Matsumoto Toshio is considered as a pioneer of avant-garde documentary, experimental film, multimedia and video art in Japan. As Matsumoto described his work in a wonderful detailed interview with Aaron Gerow:
We have to do more to irritate and disturb modes of perception, thinking, or feeling that have become automatized in this way. I did several kinds of experiments from the 1970s to the 1980s that de-automatized the visual field. But when image technology progresses such that you can make any kind of image, people become visually used to that. That’s why there’s not much left today with a fresh impact.
Oberhausen had 21 films in their programme – a programme with a strong consciousness for its film historic importance. Matsumoto seems to be close to himself when he doffs the schoolmasterly voice in his work. When mastership and fun get together in his images, then it all falls into clear pieces. His documentary, Nishijin (1961), made as a reaction to the disappointments of the first anti-AMPO movement, examines the plight of silk weavers of Nishijin. Connection (1981) thematises a shrine as a steady authority, flown over by clouds and circulated by people rapt in thoughts. Western critics reduced to the maximum Metastasis Shinchintaisha (1971), which shows a lavatory in western style, rainbow-coloured and vibrant, until it vanishes in a shimmering white. Ki-Breathing (1980) assembles slow-motions shots of a bursting nature, strong like a forced meditation. Atman (1975) explores the concept of one masked true self, sitting in a psychedelic field of rapid movement. Andy Warhol: Fukubukusei (1974) splits Warhol’s method to reproduce and to reproduce. Warhol surrounded by admirers; many people watching him; Warhol watched many times; all finally split again on a screen. It is an ironic look at an icon. Just like in Mona Lisa (1973), where Matsumoto once again focuses on a western cultural symbol. Her smile goes on and on, as we know, and this film leaves you with an uncertain feeling, which is what Matsumoto is saying to a western audience.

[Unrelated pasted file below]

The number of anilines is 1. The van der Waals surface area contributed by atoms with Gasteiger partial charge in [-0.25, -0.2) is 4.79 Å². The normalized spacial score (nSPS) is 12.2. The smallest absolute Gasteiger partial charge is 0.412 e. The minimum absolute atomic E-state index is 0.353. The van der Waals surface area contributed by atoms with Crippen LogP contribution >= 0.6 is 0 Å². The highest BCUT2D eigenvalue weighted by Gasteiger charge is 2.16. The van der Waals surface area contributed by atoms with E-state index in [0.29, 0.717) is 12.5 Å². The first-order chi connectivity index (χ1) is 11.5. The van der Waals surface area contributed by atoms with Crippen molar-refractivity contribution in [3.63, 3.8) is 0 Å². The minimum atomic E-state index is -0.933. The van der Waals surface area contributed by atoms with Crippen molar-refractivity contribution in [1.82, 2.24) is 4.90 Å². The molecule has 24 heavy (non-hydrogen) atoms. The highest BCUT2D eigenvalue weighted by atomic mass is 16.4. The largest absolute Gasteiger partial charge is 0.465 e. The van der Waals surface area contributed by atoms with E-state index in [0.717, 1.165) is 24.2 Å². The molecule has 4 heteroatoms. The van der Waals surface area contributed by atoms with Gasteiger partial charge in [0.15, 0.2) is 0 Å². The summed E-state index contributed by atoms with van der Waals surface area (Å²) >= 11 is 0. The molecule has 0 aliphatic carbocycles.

To be honest, he left me with a lifted eyebrow because I am still not sure if he is making fun of a western audience in playing around with symbols coming from the western – mostly European – culture? Technically, I was blown away by the pictures he produced, but I don’t want to be all that naïve and I still feel pulled by my leg by a slight undertone of sarcasm.
Internationale Kurzfilmtage Oberhausen website: http://www.kurzfilmtage.de